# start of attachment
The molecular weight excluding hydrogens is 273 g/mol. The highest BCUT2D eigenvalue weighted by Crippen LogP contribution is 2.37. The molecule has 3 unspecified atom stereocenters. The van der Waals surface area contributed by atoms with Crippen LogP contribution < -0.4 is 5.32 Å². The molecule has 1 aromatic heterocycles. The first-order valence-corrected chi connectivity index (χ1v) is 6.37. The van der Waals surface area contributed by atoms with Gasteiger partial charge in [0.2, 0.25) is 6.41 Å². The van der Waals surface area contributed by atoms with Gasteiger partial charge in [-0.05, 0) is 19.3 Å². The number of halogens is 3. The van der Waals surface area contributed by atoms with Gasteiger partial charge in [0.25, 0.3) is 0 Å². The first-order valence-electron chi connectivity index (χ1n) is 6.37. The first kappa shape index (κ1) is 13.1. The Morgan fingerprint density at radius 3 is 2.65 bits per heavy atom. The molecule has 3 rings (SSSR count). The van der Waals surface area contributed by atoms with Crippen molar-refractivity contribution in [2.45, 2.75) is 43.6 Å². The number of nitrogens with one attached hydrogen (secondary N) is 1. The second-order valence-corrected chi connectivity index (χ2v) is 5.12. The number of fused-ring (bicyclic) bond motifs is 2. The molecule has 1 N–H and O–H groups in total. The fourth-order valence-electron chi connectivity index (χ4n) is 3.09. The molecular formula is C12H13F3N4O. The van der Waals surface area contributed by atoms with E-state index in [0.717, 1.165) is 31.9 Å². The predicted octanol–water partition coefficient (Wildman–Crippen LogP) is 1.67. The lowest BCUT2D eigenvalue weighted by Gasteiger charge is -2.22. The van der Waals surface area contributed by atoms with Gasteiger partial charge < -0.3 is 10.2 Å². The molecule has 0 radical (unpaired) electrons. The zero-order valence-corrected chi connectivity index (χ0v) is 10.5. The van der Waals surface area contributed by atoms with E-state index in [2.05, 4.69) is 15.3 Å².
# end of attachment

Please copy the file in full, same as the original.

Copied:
The molecular weight excluding hydrogens is 273 g/mol. The highest BCUT2D eigenvalue weighted by Crippen LogP contribution is 2.37. The molecule has 3 unspecified atom stereocenters. The van der Waals surface area contributed by atoms with Crippen LogP contribution < -0.4 is 5.32 Å². The molecule has 1 aromatic heterocycles. The first-order valence-corrected chi connectivity index (χ1v) is 6.37. The van der Waals surface area contributed by atoms with Gasteiger partial charge in [0.2, 0.25) is 6.41 Å². The van der Waals surface area contributed by atoms with Gasteiger partial charge in [-0.05, 0) is 19.3 Å². The number of halogens is 3. The van der Waals surface area contributed by atoms with Gasteiger partial charge in [0.25, 0.3) is 0 Å². The first-order valence-electron chi connectivity index (χ1n) is 6.37. The first kappa shape index (κ1) is 13.1. The Morgan fingerprint density at radius 3 is 2.65 bits per heavy atom. The molecule has 3 rings (SSSR count). The van der Waals surface area contributed by atoms with Crippen molar-refractivity contribution in [2.45, 2.75) is 43.6 Å². The number of nitrogens with one attached hydrogen (secondary N) is 1. The second-order valence-corrected chi connectivity index (χ2v) is 5.12. The number of fused-ring (bicyclic) bond motifs is 2. The molecule has 1 N–H and O–H groups in total. The fourth-order valence-electron chi connectivity index (χ4n) is 3.09. The molecular formula is C12H13F3N4O. The van der Waals surface area contributed by atoms with E-state index in [0.717, 1.165) is 31.9 Å². The predicted octanol–water partition coefficient (Wildman–Crippen LogP) is 1.67. The lowest BCUT2D eigenvalue weighted by Gasteiger charge is -2.22. The van der Waals surface area contributed by atoms with Gasteiger partial charge < -0.3 is 10.2 Å². The molecule has 0 radical (unpaired) electrons. The zero-order valence-corrected chi connectivity index (χ0v) is 10.5. The van der Waals surface area contributed by atoms with E-state index in [2.05, 4.69) is 15.3 Å².